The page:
Sparing a thought for police under pressure
President Anthony Carmona’s expressions of concern for police officers under unique stress are both timely and large-hearted. The head of state urged a spirit of empathy toward police officers inescapably deployed as front-line responders to ever more bloody and widespread crime.
For their efforts, the police enjoy no guarantee of gratitude from a public convinced they should be doing more, and gaining better results, in the much-touted “war” on crime. Indeed, the police often appear irrelevant.
In recognisable patterns, gun murders keep being committed. Investigators appear incapable of gaining any effective intelligence or insight into the outlaw forces and practices whose results, counted in dead bodies, repeatedly mark the success of a mysterious, criminal enemy.
Public frustration over such a state of affairs is deep and long-standing. It has taken the President to speak up with feeling for police officers, whose work he described as “fraught with great sacrifice” and emotional “wear and tear”.
Mr Carmona directed focus on a little-regarded aspect of a tragic national drama, which is how police officers must be affected: “The daily ritual of picking up bodies of young men takes its toll on us all, but moreso the police officer. And this may well be impacting on his dedication and morality.”
Lamenting that the loss of young lives may be “trivialised by being characterised as ‘gang-related’,” the President deplored any tendency to regard such loss as “a statistic”.
He might have noted that the “gang-related” characterisation originated with police sources relied upon by reporters.
Regardless of the brilliance or otherwise of their accomplishments, it must be remembered that officers daily put their lives on the line, and incur costs in personal emotional distress, all on behalf of a little-regarding society. It is from the head of state that this reminder came. He called for “clinical psychologists to deal with (the) mental and emotional pain suffered daily by those in the trenches”, and for improved financial support to relatives of officers fallen in the line of duty.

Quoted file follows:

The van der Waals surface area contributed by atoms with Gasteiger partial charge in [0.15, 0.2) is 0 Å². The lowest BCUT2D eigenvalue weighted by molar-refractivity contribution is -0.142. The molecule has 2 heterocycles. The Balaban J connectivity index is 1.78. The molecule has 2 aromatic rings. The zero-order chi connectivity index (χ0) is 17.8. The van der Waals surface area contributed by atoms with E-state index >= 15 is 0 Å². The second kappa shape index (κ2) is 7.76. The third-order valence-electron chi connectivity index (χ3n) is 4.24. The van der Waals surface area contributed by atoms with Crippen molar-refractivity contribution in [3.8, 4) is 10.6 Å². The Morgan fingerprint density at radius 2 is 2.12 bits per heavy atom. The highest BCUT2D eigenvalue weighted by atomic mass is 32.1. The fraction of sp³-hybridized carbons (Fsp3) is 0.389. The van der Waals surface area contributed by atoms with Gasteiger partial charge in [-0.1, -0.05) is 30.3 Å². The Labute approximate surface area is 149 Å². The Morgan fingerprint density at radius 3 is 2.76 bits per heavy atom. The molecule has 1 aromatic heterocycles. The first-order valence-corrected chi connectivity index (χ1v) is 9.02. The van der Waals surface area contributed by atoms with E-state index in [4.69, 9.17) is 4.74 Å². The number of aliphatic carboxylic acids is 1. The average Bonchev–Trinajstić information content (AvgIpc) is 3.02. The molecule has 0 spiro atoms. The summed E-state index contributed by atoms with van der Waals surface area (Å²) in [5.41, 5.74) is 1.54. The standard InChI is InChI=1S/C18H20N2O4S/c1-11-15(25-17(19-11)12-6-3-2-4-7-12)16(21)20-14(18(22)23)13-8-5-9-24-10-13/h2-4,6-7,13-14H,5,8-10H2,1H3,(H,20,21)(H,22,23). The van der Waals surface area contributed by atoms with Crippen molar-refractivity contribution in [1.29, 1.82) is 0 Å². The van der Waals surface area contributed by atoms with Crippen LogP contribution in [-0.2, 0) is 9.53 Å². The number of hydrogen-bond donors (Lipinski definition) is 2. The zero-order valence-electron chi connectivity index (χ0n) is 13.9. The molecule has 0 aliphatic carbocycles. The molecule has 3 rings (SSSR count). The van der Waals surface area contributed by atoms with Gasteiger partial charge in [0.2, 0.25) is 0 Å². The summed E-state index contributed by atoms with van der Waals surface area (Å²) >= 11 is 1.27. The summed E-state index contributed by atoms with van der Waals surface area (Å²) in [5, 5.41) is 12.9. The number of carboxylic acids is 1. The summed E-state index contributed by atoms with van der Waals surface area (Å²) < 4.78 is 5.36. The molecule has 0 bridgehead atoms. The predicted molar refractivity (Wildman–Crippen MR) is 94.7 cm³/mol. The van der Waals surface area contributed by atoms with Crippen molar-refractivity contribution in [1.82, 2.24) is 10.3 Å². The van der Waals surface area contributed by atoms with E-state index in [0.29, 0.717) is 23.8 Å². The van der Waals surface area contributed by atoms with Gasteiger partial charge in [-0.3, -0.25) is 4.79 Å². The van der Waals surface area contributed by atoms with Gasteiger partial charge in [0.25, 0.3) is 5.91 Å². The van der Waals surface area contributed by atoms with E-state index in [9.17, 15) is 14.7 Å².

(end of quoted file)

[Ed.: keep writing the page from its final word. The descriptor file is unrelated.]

The President advisedly stopped short of holding the police blameless. Drawing on his experience in the DPP’s office and also as a High Court judge, he deplored police cutting of corners that undermines successful prosecution of criminal cases.
He might have added that police do themselves no favours by gaining an image of being untrustworthy, or slow-to-move recipients of crime intelligence. Again, the association of the police with predatory, and legally questionable, “wrecking” of parked cars, in locales with scarce or no parking facilities, hardly disposes people in favour of officers formally mandated to “protect and serve”.
In repairing areas where police-public relations may have been broken, the President has done his part. It’s left for in-service officers, at all levels, including the routinely self-serving Police Social Welfare Association, to reciprocate, by action.